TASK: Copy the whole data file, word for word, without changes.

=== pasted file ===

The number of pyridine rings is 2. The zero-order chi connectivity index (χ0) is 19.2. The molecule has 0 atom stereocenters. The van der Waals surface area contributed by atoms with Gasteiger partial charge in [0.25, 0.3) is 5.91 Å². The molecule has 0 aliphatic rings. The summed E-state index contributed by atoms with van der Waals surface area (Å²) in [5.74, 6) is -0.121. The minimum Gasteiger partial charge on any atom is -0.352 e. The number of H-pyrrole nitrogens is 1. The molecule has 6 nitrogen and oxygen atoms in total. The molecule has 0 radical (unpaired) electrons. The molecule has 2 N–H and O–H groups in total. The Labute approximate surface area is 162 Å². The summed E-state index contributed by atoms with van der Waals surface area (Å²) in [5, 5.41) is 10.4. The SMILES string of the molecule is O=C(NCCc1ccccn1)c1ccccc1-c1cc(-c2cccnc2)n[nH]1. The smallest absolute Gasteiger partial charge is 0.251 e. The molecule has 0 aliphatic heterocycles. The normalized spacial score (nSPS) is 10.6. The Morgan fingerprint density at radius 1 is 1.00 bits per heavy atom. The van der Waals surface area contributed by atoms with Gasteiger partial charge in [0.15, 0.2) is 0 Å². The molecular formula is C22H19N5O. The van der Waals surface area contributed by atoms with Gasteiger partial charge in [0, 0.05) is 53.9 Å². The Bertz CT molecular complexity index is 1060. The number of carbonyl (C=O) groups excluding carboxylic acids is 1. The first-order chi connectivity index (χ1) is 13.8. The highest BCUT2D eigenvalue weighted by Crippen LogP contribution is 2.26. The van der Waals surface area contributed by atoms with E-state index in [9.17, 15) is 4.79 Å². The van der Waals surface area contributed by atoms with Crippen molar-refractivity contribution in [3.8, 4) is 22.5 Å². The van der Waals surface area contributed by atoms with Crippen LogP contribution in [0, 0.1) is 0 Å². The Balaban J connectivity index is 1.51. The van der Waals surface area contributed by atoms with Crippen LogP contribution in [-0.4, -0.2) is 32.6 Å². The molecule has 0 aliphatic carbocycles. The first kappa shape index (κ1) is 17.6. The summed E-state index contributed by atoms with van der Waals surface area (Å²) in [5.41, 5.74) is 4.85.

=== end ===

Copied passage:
The number of pyridine rings is 2. The zero-order chi connectivity index (χ0) is 19.2. The molecule has 0 atom stereocenters. The van der Waals surface area contributed by atoms with Gasteiger partial charge in [0.25, 0.3) is 5.91 Å². The molecule has 0 aliphatic rings. The summed E-state index contributed by atoms with van der Waals surface area (Å²) in [5.74, 6) is -0.121. The minimum Gasteiger partial charge on any atom is -0.352 e. The number of H-pyrrole nitrogens is 1. The molecule has 6 nitrogen and oxygen atoms in total. The molecule has 0 radical (unpaired) electrons. The molecule has 2 N–H and O–H groups in total. The Labute approximate surface area is 162 Å². The summed E-state index contributed by atoms with van der Waals surface area (Å²) in [5, 5.41) is 10.4. The SMILES string of the molecule is O=C(NCCc1ccccn1)c1ccccc1-c1cc(-c2cccnc2)n[nH]1. The smallest absolute Gasteiger partial charge is 0.251 e. The molecule has 0 aliphatic heterocycles. The normalized spacial score (nSPS) is 10.6. The Morgan fingerprint density at radius 1 is 1.00 bits per heavy atom. The van der Waals surface area contributed by atoms with Gasteiger partial charge in [0.15, 0.2) is 0 Å². The molecular formula is C22H19N5O. The van der Waals surface area contributed by atoms with Gasteiger partial charge in [0, 0.05) is 53.9 Å². The Bertz CT molecular complexity index is 1060. The number of carbonyl (C=O) groups excluding carboxylic acids is 1. The first-order chi connectivity index (χ1) is 13.8. The highest BCUT2D eigenvalue weighted by Crippen LogP contribution is 2.26. The van der Waals surface area contributed by atoms with E-state index in [9.17, 15) is 4.79 Å². The van der Waals surface area contributed by atoms with Crippen molar-refractivity contribution in [3.8, 4) is 22.5 Å². The van der Waals surface area contributed by atoms with Crippen LogP contribution in [0, 0.1) is 0 Å². The Balaban J connectivity index is 1.51. The van der Waals surface area contributed by atoms with Crippen LogP contribution in [-0.4, -0.2) is 32.6 Å². The molecule has 0 aliphatic carbocycles. The first kappa shape index (κ1) is 17.6. The summed E-state index contributed by atoms with van der Waals surface area (Å²) in [5.41, 5.74) is 4.85.